Do you feel like your libido has taken a hike in menopause?
Maybe you have had a hysterectomy and you now feel nothing?
For many women going through menopause, whether naturally or as a result of a hysterectomy, experience little or no libido and is one of the biggest concerns I hear about after hot flashes and night sweats.
This very distressing challenge that many women face during the “change” is often not talked about and many women suffer in silence.
With low libido often comes a lack of intimacy they once had with their partner. It can also be a source of great tension in a relationship particularly when their partner’s libido is ready for action.
Just because you are going through menopause does not mean that you have to accept that losing your libido is part of the deal. It does not have to be. All humans have a deep desire for connection and intimacy throughout their entire life.
There are several factors that can reduce the female sex drive, and fortunately there is hope! Not surprisingly hormone imbalance is the most common cause of lower sex drive. Lack of estrogen can cause vaginal dryness. Needless to say this can be torture for women during intercourse. That alone can turn you off from wanting to have sex. Progesterone and testosterone can lessen your desire to have sex and to reach an orgasm.
Another hormone that can be affected in menopause, is your oxytocin level. According to Live Science article dated June 4, 2015, Oxytocin is known as the “cuddle hormone” and is released when people snuggle. Other activities such as playing with your dog, hugging, and social bonding can help oxytocin. Oxytocin is particularly important to women.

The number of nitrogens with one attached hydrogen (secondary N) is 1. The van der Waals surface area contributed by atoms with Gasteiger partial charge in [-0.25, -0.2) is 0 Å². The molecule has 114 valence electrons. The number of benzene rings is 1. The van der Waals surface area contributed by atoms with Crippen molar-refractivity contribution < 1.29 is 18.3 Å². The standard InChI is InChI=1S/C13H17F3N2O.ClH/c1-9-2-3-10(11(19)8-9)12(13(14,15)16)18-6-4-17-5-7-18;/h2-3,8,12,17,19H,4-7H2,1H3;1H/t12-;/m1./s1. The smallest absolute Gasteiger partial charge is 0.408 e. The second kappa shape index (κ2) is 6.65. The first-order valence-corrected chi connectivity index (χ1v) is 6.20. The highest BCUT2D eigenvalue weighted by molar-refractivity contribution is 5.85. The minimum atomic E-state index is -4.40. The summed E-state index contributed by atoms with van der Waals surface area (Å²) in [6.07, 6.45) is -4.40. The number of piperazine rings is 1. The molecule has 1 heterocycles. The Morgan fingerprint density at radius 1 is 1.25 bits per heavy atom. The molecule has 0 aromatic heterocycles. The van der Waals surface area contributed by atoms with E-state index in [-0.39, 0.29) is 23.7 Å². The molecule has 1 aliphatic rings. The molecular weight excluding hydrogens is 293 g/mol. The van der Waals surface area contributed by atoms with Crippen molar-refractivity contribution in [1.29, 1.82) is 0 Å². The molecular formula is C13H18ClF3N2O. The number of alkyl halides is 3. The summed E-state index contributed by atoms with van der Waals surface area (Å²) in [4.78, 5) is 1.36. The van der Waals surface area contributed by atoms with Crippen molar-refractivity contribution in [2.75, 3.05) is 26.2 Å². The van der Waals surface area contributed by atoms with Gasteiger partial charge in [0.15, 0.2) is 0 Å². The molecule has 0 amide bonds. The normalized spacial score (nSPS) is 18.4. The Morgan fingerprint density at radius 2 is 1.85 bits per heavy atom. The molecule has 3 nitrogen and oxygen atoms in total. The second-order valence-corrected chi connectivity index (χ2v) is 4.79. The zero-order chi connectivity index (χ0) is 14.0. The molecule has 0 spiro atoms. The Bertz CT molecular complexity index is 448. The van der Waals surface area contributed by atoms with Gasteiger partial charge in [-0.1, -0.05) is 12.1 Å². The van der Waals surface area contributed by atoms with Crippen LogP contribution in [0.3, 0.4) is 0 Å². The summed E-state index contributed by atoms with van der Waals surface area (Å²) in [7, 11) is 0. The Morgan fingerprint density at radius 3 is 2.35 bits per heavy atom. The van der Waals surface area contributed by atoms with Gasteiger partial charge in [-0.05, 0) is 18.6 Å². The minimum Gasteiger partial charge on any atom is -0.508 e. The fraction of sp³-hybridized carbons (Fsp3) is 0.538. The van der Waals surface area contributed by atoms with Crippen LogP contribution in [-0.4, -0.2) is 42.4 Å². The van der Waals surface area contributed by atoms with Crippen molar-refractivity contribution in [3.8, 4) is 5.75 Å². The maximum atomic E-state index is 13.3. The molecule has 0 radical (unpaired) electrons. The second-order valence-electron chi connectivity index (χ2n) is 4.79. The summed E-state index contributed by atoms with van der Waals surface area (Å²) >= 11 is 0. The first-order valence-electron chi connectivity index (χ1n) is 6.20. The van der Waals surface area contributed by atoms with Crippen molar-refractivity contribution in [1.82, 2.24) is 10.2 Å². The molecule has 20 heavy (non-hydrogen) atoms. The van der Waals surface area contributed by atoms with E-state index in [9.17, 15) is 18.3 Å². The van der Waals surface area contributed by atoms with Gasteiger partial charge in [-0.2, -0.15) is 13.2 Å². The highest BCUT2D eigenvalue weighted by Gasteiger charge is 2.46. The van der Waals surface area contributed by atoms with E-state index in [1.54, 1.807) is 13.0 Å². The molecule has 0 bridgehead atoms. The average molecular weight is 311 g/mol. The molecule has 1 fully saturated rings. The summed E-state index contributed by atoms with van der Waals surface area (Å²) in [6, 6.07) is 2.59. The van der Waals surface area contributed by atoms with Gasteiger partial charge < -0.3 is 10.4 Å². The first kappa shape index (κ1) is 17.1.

In a study from 2017 which monitored women’s oxytocin level, it was found that those women who were unable to have an orgasm would experience no change in oxytocin level as compared to women who were able to experience an orgasm. However when the women with no change in their oxytocin level were given oxytocin via a nasal spray, they saw improvement in their sexual function.
Another reason for low libido is, you are just plain burned out from the demands of their everyday life. Years of chronic stress can take its toll. This may result in low cortisol that leads to chronic fatigue and lower libido.
As women enter perimenopause and menopause, hormones can fluctuate significantly and result in estrogen dominance followed by estrogen deficiency. These hormonal fluctuations are often accompanied by other symptoms such as hot flashes, mood swings and weight gain. Women often just don’t feel sexy when experiencing these things. It is interesting to note that human females need their own pheromones (sexual arousal and attraction) to feel turned on. If the pheromones aren’t there and the oxytocin is not there, it’s more difficult to be in the mood.
Therefore, it is pretty clear that hormone changes can contribute to the loss of your libido. So where do you start? You can start by getting your hormones tested. This is something I can help you with.
Aside from getting your hormones evaluated, some additional causes of reduced sex drive in women may include:
- Stress – Stress is one of the major causes of lack of sex drive for women. When a woman is suffering from stress, her body is robbed of many of the essential building blocks it uses to produce hormones. When you are over-stressed, your body will try to protect itself and conserve energy rather than seeking pleasure.